Fans might assume Catton has spent the last decade concocting something even more gargantuan and byzantine. But her new novel, “Birnam Wood,” is a sleek contemporary thriller. Still, it’s not so much a change of tack as a demonstration that Catton is a master at adapting literary forms to her own sly purposes. (Indeed, in 2020, you may have seen her arch adaptation of “Emma,” starring Anya Taylor-Joy.)
“Birnam Wood” opens with “a spate of shallow earthquakes” in a remote part of New Zealand, but by the end those tremors will reverberate across the planet. The title, aside from being a prophetic allusion to “Macbeth,” is the name of an obscure environmental group. The members of Birnam Wood are guerrilla gardeners, who raise vegetables on public land and unattended private property, sometimes with permission, sometimes without. While they might think of themselves as fearless revolutionaries, their antics rarely extend much beyond stealing a hoe from a wealthy neighbor’s garden shed.
Nevertheless, Mira, the de facto leader of this supposedly leaderless collective, dreams of “nothing less than radical, widespread, and lasting social change, which would be entirely achievable, she was convinced, if only people could be made to see how much fertile land was going begging, all around them, every day.” In the words of Mao, “Let a hundred flowers bloom,” but make sure they’re peas, tomatoes and cucumbers.
As the novel opens, Mira spies a potentially rich new target. A landslide has buried a stretch of highway, almost completely cutting off the town of Thorndike and canceling development of a 375-acre plot abutting a national park. What better place for Mira’s merry band of subversive farmers to till the soil in relative secrecy! If they get arrested, even better: The publicity will amplify their cause.
The only problem is that this land has already caught the attention of Robert Lemoine, an American billionaire. He plans to construct a luxurious bunker here where he can, when the moment arrives, wait out the apocalypse. In her characteristically athletic style, which flexes from fury to parody, Catton describes Lemoine as “a far-sighted, short-selling, risk-embracing kleptocrat, an incarnation of unapologetic zero-sum self-interest, a radical misfit, a ‘builder’ in the Randian sense, a genius, a tyrant, an obsessive, a prophet, a status-symbol survivalist hedging his bets against any number of potential global catastrophes that he himself was doing absolutely nothing to prevent, and might even be taking active measures to encourage if there was a profit to be made, or an advantage to be gained, in the pursuit.”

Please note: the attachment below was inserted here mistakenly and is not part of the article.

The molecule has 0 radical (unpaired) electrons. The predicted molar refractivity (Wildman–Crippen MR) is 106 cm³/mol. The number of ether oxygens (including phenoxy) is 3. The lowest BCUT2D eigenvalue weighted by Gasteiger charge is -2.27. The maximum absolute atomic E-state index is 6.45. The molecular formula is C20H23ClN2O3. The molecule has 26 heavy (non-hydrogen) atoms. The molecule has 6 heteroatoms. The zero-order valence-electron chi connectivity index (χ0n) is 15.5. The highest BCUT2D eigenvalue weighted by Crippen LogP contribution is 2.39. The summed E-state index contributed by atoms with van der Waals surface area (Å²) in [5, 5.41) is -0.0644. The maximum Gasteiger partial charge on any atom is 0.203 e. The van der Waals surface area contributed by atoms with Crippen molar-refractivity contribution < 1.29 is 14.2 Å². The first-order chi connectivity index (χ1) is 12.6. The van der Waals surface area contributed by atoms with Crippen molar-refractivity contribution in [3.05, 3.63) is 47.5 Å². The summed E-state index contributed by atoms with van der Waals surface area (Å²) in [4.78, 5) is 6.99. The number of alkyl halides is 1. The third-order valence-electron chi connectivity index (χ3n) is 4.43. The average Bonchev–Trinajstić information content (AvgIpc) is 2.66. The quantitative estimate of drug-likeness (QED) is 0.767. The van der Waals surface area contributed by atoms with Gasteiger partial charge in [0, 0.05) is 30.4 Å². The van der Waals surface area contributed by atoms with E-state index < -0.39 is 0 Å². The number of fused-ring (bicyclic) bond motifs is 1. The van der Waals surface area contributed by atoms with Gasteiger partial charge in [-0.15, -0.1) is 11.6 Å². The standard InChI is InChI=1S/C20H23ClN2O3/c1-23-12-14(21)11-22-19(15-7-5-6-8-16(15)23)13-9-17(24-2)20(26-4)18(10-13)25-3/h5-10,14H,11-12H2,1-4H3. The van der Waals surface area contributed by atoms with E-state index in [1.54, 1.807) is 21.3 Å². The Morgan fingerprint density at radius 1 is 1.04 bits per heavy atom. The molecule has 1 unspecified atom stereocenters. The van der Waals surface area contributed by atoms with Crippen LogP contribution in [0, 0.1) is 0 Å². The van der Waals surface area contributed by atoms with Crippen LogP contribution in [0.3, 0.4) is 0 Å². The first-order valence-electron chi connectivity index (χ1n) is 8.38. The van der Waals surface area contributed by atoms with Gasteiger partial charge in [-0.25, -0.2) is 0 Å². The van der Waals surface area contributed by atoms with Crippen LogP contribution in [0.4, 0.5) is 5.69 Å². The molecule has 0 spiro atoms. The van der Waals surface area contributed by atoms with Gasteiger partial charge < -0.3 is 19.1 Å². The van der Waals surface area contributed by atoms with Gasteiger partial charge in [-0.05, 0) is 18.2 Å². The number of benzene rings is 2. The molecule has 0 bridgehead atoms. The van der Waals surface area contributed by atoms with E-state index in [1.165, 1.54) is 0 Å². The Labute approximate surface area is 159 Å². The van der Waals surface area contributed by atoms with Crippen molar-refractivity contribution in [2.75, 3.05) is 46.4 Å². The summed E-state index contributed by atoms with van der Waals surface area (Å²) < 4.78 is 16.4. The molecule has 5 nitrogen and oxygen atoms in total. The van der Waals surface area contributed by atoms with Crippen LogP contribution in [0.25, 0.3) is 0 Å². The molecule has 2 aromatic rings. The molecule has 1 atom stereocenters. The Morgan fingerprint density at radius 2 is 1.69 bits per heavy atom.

The moment Lemoine spots Mira snooping around this land, they both begin trying to deceive each other, but it’s not a fair match. Equipped with a vast array of spyware and surveillance drones, Lemoine thinks he can use these scruffy environmentalists, while Mira imagines that his $100,000 donation will finally make Birnam Wood a success — without contaminating the group’s principles.
Clearly, something else, bigger and far more nefarious, is going on.
Deep beneath this rich soil — and layers of deceit — lie a trillion dollars worth of rare-earth elements. Just as the 19th century revolved around fantasies of buried gold, the 21st is obsessed with these valuable minerals. With fantastical names like lanthanides, scandium and yttrium, rare-earth elements play a crucial role in renewable-energy technology, which may be our best hope for avoiding catastrophic global warming. Two of the many essential questions “Birnam Wood” raises are who will control those minerals, and how will they be extracted without inflicting even more environmental damage?
The billionaire and the gardeners would seem to be moral opposites, but Catton writes with a satiric edge that leaves no survivors. In fact, she’s most incisive when it comes to the members of the Birnam Wood co-op. As a narrator, she demonstrates a kind of vicious sympathy, hitching a ride along with their thoughts while poking a stick in their spokes. Mira and her friends are intimately drawn portraits of liberal narcissism and naivete. “Like all self-mythologising rebels,” Catton writes, “Mira preferred enemies to rivals, and often turned her rivals into enemies, the better to disdain them as secret agents of the status quo.” Along with vegetables, these privileged young people find plenty of time to sow their own anxieties and reap a bumper crop of conflicts within their pious group of recyclers and scavengers.
Catton has somewhat less success bringing that level of verisimilitude to Lemoine, although she’s wonderfully attentive to the atmospheric disturbance created around her brash billionaire. Perhaps the truly super-rich are so unfettered by reality that the dimensions of ordinary life aren’t relevant, but Lemoine comes off at times more like a swaggering cartoon villain than a man enmeshed in the infinite details of a vast financial empire. He’s the kind of character who says things like, “I’m a billionaire. Money is not an issue for me,” a line so silly that it momentarily shifts these pages into primary colors.
But that feels like a minor distraction in a novel that dramatizes political, technical and environmental crises with such delicious wit. And once an accidental death upsets everyone’s competing machinations, readers are unlikely to notice anything except the story’s acceleration toward ever more toil and trouble. With terrifying intensity, Catton propels these characters to a finale that prefigures the very apocalypse they’re all trying to forestall. It’s a wry indictment of all the poor players who strut and fret their hours upon this stage and then are heard no more.
Ron Charles reviews books and writes the Book Club newsletter for The Washington Post.
Farrar, Straus & Giroux. 432 pp. $28
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